3rd image: The Sunflower. Dr. Hasan loves spending time in nature, and her love of the outdoors is often reflected in her art.
4th image: Fading Bouquet. This painting was created with alcohol inks on panel. “As the raindrops make everything misty, you can still see the fading blooms and their bright colors,” says Dr. Hasan of this painting.
A practicing rheumatologist for 20 years, Umbreen Hasan, MD, FACP, MBA, Coon Rapids, Minn., knows how challenging it can be to work through pain. Over the years, she has helped many patients learn how to manage chronic pain so they can continue to pursue the activities they love.
Five years ago, after suffering a severe concussion and head trauma in a major car accident, Dr. Hasan learned the power of perseverance firsthand. Unable to work as she underwent neurocognitive tests, and with her husband and two sons gone during the day, Dr. Hasan felt isolated and began looking for an activity to fill her days. One day, she found herself on the paint aisle in a local craft store, admiring the assortment of paint colors and textures.
“As a busy rheumatologist for the past 20 years, I never seemed to have the time to pursue any hobbies,” Dr. Hasan says. “After the accident, I was feeling down and thought it might lift my spirits to try making botanical arrangements, something I enjoyed doing years ago.”
But rather than flower arrangements, Dr. Hasan’s eye was drawn to the art supplies. Although she had never painted before, she was intrigued and decided to buy some paint and a few blank canvases.
For her first project, Dr. Hasan mixed the paints and poured them on the canvas using her hands, a paint brush and a heat gun to manipulate the paint.
As she explored her creativity, Dr. Hasan used techniques she had learned in past physics and chemistry classes. Rather than using traditional tools, she began using alcohol inks, gravity, fire and compressed air to paint. In addition, she employs encaustics (i.e., beeswax mixed with resin and pigment). Precious gemstones, gold dust and other raw materials derived from the earth often complete her mixed media work.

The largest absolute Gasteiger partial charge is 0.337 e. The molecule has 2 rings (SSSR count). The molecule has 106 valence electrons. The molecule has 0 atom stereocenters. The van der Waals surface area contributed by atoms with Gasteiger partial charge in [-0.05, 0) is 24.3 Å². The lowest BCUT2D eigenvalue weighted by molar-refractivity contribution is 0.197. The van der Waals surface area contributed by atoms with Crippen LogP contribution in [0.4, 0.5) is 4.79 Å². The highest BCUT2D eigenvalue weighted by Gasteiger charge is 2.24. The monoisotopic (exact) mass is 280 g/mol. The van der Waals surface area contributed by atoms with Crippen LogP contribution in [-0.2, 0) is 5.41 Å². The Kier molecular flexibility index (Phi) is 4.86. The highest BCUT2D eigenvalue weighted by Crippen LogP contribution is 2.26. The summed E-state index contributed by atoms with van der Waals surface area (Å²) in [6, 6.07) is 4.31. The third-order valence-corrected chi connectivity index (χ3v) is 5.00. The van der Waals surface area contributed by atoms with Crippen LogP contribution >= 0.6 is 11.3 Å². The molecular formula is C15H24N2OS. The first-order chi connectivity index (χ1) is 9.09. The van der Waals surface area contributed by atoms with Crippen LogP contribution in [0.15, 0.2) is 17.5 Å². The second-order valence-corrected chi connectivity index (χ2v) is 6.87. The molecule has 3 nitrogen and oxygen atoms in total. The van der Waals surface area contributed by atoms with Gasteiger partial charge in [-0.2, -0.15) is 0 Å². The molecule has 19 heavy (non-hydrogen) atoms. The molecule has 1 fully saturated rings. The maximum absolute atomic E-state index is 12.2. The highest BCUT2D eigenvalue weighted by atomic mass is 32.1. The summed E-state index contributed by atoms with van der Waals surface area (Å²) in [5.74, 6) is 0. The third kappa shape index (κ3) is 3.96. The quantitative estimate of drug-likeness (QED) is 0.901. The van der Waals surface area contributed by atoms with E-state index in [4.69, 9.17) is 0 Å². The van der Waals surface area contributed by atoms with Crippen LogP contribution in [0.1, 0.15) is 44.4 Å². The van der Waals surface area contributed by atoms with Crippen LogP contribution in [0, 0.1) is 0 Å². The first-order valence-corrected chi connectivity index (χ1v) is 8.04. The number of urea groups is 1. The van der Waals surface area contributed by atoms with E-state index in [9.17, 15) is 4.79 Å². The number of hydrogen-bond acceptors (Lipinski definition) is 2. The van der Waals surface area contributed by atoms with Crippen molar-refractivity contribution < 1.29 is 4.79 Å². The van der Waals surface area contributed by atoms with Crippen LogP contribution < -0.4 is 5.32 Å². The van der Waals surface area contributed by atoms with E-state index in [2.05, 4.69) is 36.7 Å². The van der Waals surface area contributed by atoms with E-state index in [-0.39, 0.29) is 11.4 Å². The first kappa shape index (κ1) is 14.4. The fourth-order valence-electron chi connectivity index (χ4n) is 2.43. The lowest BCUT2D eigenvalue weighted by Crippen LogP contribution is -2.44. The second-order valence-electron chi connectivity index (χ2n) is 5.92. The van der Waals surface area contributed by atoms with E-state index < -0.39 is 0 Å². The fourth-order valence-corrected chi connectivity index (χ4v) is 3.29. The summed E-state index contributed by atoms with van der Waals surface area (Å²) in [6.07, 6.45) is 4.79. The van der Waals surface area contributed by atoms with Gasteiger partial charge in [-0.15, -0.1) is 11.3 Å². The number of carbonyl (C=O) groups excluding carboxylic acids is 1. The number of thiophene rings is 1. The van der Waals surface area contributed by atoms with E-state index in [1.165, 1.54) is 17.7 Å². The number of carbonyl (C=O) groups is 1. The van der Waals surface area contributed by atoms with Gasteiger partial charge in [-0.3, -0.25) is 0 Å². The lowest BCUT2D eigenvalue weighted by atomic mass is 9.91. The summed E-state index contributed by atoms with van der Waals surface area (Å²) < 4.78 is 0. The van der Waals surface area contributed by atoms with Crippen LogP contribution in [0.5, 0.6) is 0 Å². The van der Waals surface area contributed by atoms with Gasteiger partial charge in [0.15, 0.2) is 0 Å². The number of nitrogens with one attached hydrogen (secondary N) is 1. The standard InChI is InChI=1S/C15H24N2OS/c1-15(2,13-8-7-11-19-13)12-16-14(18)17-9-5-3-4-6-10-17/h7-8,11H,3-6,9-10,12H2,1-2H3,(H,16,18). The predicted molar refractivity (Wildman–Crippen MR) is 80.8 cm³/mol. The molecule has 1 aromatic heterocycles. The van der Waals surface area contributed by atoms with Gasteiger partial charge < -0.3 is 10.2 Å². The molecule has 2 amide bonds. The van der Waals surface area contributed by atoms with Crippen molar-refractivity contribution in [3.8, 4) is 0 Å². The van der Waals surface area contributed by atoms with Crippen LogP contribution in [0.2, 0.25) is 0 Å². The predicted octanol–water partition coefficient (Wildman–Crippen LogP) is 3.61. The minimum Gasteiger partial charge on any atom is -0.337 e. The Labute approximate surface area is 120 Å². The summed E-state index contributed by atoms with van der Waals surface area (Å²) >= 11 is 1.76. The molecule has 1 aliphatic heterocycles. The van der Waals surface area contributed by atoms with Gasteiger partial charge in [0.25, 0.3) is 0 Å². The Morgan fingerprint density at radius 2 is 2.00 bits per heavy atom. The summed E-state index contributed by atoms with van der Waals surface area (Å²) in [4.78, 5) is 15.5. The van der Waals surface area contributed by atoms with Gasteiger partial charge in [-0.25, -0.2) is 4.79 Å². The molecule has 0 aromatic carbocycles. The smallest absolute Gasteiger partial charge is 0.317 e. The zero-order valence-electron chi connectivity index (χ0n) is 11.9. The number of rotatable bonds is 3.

“I also love working with alcohol inks because they have a mind of their own,” she says. “You can’t control them 100%, and I like their challenge and unpredictability.”
Dr. Hasan finds inspiration for her artwork everywhere. Her mixed media piece, “Life on the Ocean Wave,” came from memories of beaches in New Zealand; another piece, “The Pink Beach,” was inspired by the beach in Indonesia of the same name.
In addition to giving her a chance to explore her creativity, Dr. Hasan says painting has been therapeutic.
“Even after returning to my job as a rheumatologist, I’ve set aside an hour at the end of the day to paint,” Dr. Hasan says. “I find it relaxes me and uplifts my mood. The studio is my sanctuary.”
During the pandemic, tragedy struck Dr. Hasan’s life again. Her mother and younger sister both died of COVID-19 complications.
“It was really hard to lose two members of my family so close together,” says Dr. Hasan, who once again found solace in her artwork. “Creating art has helped me process my grief and emotions.” She has dedicated several paintings to their memory.
She has also found her art allows her to help others.
“I’ve sold some of my paintings, with proceeds going to support both the Arthritis Foundation and survivors of acid attacks,” Dr. Hasan says. “It felt good to use my art as a way to give back to the community.”
Prior to the pandemic, Dr. Hasan began conducting art workshops, targeting beginning artists and those who wanted to experiment with new techniques, such as working with alcohol inks. She stresses in her workshops that painting doesn’t have to be a career; it can be a way to destress and find joy.
“There’s no one way to create art—it’s something everyone can do—but I think as we get older we don’t engage in artistic endeavors; we can lose that creative spark,” she says. “I tell my students not to worry about what others might think and encourage them to paint for themselves and to put their emotions on the blank canvas.
“I firmly believe art can assist people both mentally and physically,” she says. “I’d love to open a studio someday and teach art to people with arthritis as well as those who have anxiety and depression.”
Dr. Hasan has sold artwork through Instagram and her website, and has exhibited her work at the Maple Grove Arts Center and other venues. A recent project is an art installation that will premiere this year at the Minnesota-Saint Paul International Airport.
“Recently, my youngest son, who is 14, asked me if he could try his hand at painting in my studio,” Dr. Hasan says. “It was nice to see him wanting to express his own creativity.”
Linda Childers is a health writer located in the San Francisco Bay Area.